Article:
Lignum Vitae: very hard; very oily; very heavy

Welcome! Forums Project Series Walking Cane Lignum Vitae: very hard; very oily; very heavy

Viewing 4 posts - 1 through 4 (of 4 total)
  • Author
  • #139254

    And very, very scarce these days. And, it seems, attended by some unusual challenges.
    … for a Paul Sellers walking cane.

    Glue doesn’t work very well with it, since decades down the line, it will still be exuding oil. The M&T joint will have to be very precise, since because it is heavy wood (doesn’t float), the canes will have to be slender. Slender, tapered staff, slender handle. I have no idea whether to try wedges or dowels to fortify the M&T joint. I don’t even know it either wedges or dowels will work, because they would almost certainly have to be the same wood, if not steel. I’ll have to form Lignum Vitae dowels with tool steel, because I suspect the wood will fold an ordinary steel washer in half. Suggestions welcome.

    The glue will probably have to be two-part epoxy, selected for slow curing, because it’s best applied right after the wood is milled (too late for that), or at least right after final paring and sanding. The oil keeps coming. More suggestions welcome.

    The finishing should be simple. Polished to a very smooth surface, it seems the wood finishes itself . And, since Lignum Vitae has been traditionally been used for propeller bearings and sailing tackle on blue water (sea-going) ships, I doubt it will even notice rain or puddles.

    And pity the potential mugger who thinks he’s got a little old lady. She’s carrying a cane that might outdo a police cudgel.

    Has anyone worked with Lignum Vitae? I’d appreciate being able to ask some questions as this piece of work starts to move ahead.

    David R.

    Hey Jeff,

    I considered lignum vitae for a joiners mallet, but ended up using ash for now, mostly due to cost. Also it might have turned out just too heavy.

    Then I trued up a wooden plane with a lignum vitae sole. Tear-out happens very quickly if the plane is not super sharp and set shallowly.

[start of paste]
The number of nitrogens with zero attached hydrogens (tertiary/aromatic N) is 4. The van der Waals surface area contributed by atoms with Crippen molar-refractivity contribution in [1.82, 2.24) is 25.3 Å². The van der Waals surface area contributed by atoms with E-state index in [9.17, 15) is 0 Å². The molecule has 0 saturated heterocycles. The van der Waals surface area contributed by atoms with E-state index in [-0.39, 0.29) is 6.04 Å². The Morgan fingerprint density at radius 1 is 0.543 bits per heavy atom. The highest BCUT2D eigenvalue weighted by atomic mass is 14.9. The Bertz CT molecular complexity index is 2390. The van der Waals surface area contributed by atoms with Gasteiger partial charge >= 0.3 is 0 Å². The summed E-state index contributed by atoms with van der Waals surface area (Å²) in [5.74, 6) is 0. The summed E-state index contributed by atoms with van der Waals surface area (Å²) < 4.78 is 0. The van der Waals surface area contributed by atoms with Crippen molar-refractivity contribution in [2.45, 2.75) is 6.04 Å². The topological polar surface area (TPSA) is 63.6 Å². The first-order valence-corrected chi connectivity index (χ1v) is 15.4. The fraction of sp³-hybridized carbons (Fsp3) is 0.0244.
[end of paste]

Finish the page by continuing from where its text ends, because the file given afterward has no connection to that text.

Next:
Have you calculated the approximate weight of the cane whether it will still be practical? Is lignum vitae not too brittle for this application, especially if the cane is very slender?

    If I was to make a mortise and tenon from this wood, I would probably try to incorporate one or two draw-bore pins for a mechanical blockade in addition to any glue.

    I would be hesitant to use this wood for a cane, I think it is better suited for other projects. Nevertheless, I’m interested in the progress if you stay the course.

    – David

    from Germany

    Matt McGrane

    Hi Jeff. I’ve never used lignum vitae, but I’ve heard that before trying to glue oily woods, it’s good to wipe the joint areas thoroughly with alcohol or mineral spirits (or something that will clean off the oil). David’s suggestion of a mechanical bond is a good one, though the joint in a cane is a bit small for draw boring. Another suggestion for a mechanical bond might be cutting slots in the tenon for wedges and widening the far side of the mortise to give room for the wood to go into when the wedges are driven home. Good luck.

    Matt, Northern California - Started a blog in 2016:


    Thank you for the input, guys. Hopefully, I haven’t bitten off more than I can chew. I’m definitely planning on mechanical reinforcement of the joint. I also plan to shave the square stock into rounded tapers with spoke shaves and draw knives. Lots of sharpening. I don’t have a shaving horse, and so have to figure out how to firmly fasten the shafts to the bench so they can be re-positioned frequently. No lathe, so it’s all by hand. Thinking of altering my “banger” bench to attach a cradle of some sort for the shaping. “V” shaped cradle for the first stages. The nice thing is that lining the faces of clamps with softer wood (which is any wood) probably won’t deform the shaft. I believe I’m going to lose a decent percentage of weight in the rounding process.

    I measure one 1/4″ dowel formed from the same wood would fit comfortably. There will be enough left over for that and even some wedges. Paul Sellers did a blog on wedges and interestingly located one set at the edges of the M&T joint. That would take nothing from the tenon except perhaps shaving a starting gap at either end. There is sapwood with nice contrast that I can use for those. Cleaning the joint surfaces might be helped along if I can find a couple good fine-cutting plane-making floats; they would be handy for other things.

    The whole project might collapse if the resulting slender shafts turn out to be too brittle. Research brought that possibility up high on the list. Shannon Rogers (WorthTheEffort) pointed out that density isn’t necessarily strength. As far as weight is concerned, there’s no way a frail person would be able to use such a cane. One piece is 42″, and adding a spike tip and decorative top would possibly make a woodland hiking staff for the hale and hearty.

    Since I’m taking a month in Maine shortly, I’m putting the whole thing off for an over-the-winter project. I want tools readily available. Since it’s all in fun, and since I’ll be prototyping with other woods, I’ll hopefully have some other nice canes as a consolation prize. You see, I consider failure a learning opportunity. Thanks again and updates will follow.

Viewing 4 posts - 1 through 4 (of 4 total)
  • You must be logged in to reply to this topic.